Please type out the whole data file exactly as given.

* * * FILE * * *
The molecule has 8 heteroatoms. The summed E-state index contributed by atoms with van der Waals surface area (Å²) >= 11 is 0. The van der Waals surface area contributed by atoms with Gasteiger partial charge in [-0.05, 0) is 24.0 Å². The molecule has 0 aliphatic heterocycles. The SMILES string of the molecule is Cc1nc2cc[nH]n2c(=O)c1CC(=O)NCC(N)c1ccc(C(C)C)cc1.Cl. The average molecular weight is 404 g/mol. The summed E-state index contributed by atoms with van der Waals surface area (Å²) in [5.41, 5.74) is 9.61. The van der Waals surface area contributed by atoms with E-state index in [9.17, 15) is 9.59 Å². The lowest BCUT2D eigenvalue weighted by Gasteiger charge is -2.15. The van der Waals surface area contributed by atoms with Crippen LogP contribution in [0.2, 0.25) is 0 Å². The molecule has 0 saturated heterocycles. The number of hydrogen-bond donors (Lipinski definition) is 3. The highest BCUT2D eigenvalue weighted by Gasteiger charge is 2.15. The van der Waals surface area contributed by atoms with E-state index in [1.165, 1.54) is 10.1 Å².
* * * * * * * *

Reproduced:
The molecule has 8 heteroatoms. The summed E-state index contributed by atoms with van der Waals surface area (Å²) >= 11 is 0. The van der Waals surface area contributed by atoms with Gasteiger partial charge in [-0.05, 0) is 24.0 Å². The molecule has 0 aliphatic heterocycles. The SMILES string of the molecule is Cc1nc2cc[nH]n2c(=O)c1CC(=O)NCC(N)c1ccc(C(C)C)cc1.Cl. The average molecular weight is 404 g/mol. The summed E-state index contributed by atoms with van der Waals surface area (Å²) in [5.41, 5.74) is 9.61. The van der Waals surface area contributed by atoms with E-state index in [9.17, 15) is 9.59 Å². The lowest BCUT2D eigenvalue weighted by Gasteiger charge is -2.15. The van der Waals surface area contributed by atoms with Crippen LogP contribution in [0.2, 0.25) is 0 Å². The molecule has 0 saturated heterocycles. The number of hydrogen-bond donors (Lipinski definition) is 3. The highest BCUT2D eigenvalue weighted by Gasteiger charge is 2.15. The van der Waals surface area contributed by atoms with E-state index in [1.165, 1.54) is 10.1 Å².